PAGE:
Languages on the rise: Julia, Go, Kotlin ... and assembly?

The technical computing language Julia lands in the top 50 for the first time, while Go, Kotlin, and assembly post surprise gains

Languages on the rise: Julia, Go, Kotlin ... and assembly?
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Julia, a high-level dynamic language for technical programming, is gaining a foothold among developers.

For the first time, the language has cracked the top 50 in this month's Tiobe Index of language popularity, rising to 47th place. It has a still-small rating of 0.196 percent, but Tiobe, which tracks language popularity using a formula assessing searches on languages in popular search engines like Google, Bing, and Yahoo, sees its use growing.

"The Julia programming language is meant for numerical computing. It combines functional programming paradigms with high speed," a report accompanying the index states. "In other words, readable and stable code that performs. Chances are high that Julia will gain even more popularity the next few months."

Tiobe Managing Director Paul Jansen said that Julia combines functional paradigms, readability, and speed. "In this way people can write code fast without sacrificing performance. There is no need to rewrite the prototype in another language." Jansen believes that Julia could become a top 20 language, challenging Python.

Also in this month's index, JetBrains' Kotlin language for the JVM entered the top 100, ranked 99th, while Google's Go language, in 44th place a year ago, came in at 19th place, with a rating of 1.625 percent. Go has been helped in the index by a revision in Tiobe's calculation formula made two months ago, said Jansen.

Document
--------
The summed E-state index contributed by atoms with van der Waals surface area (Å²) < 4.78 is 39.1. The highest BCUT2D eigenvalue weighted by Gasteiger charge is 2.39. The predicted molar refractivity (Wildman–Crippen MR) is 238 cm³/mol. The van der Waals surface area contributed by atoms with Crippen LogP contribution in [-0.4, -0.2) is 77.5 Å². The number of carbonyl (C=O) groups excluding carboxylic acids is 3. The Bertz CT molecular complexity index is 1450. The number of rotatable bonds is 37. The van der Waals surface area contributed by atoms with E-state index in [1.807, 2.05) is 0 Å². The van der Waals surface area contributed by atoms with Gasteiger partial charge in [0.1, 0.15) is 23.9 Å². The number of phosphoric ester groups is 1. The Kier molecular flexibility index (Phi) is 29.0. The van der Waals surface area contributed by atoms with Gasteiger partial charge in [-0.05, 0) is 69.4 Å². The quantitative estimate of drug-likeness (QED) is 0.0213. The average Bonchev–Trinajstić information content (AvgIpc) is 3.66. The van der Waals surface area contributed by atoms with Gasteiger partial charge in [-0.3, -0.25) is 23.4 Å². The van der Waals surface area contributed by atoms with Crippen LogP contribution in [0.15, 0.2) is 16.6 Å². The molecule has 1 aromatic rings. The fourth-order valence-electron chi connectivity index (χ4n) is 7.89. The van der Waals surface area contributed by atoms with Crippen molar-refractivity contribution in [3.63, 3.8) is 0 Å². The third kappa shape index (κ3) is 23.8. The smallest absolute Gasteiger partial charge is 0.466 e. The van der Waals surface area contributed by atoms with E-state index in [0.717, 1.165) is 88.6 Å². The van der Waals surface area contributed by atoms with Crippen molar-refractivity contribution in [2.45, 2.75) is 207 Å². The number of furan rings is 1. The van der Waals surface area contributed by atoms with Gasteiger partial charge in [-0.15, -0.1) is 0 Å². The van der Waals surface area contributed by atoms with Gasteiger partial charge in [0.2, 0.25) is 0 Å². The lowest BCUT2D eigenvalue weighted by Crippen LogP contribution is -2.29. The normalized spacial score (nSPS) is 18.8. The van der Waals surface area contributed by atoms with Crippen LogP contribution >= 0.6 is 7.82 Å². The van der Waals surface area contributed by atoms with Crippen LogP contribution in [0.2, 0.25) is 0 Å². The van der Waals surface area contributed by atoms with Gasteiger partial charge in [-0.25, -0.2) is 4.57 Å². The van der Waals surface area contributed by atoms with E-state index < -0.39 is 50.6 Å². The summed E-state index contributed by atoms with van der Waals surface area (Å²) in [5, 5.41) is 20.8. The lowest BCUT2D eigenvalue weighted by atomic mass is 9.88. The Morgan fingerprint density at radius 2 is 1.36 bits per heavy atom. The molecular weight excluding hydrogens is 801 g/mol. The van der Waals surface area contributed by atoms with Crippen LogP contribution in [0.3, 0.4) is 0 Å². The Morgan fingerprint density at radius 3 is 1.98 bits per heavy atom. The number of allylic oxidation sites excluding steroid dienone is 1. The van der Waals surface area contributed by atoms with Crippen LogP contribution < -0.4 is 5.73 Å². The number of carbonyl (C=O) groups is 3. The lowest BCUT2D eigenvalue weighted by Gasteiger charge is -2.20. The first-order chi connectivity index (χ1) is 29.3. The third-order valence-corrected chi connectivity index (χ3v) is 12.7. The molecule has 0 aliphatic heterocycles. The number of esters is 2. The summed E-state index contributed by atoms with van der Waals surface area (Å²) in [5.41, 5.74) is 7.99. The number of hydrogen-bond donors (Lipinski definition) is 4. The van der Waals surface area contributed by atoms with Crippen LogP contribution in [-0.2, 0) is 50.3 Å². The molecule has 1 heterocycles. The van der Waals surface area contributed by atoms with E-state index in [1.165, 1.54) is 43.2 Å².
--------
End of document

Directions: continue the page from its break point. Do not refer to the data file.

Assembly language also continues its recent revival, coming in eighth place with a rating of 2.417 percent; it was in 11th place the same time last year. Tiobe credits its use in the internet of things for the boost. "I am really surprised about Assembly," Jansen said. "I thought that we all agreed that programming in Assembly is not efficient and error-prone, but apparently there are sufficient reasons to use it."

Also in this month's index, Java again was tops, with a rating of 18.236 percent, which was down from last month's rating of 19.01 percent. C, which also has been on a downward trajectory lately, again finished second with a 10.955 rating. Finishing from third to seventh were: C++ (6.657 percent), C# (5.493), Python (4.302), JavaScript (2.929), and PHP (2.847). Following Assembly in the top 10 were Visual Basic .Net (2.343) and Perl (2.333).

In this month's PyPL Popularity of Programming Language index, which assesses searches on language tutorials in Google, Java was first with a 23.6 percent share, followed by Python (13.3), PHP (10), C# (8.6), JavaScript (7.6), C++ (7), C (6.8), Objective-C (4.5), R (3.3), and Swift (3.1). These languages held the same places in last month's PyPL index.

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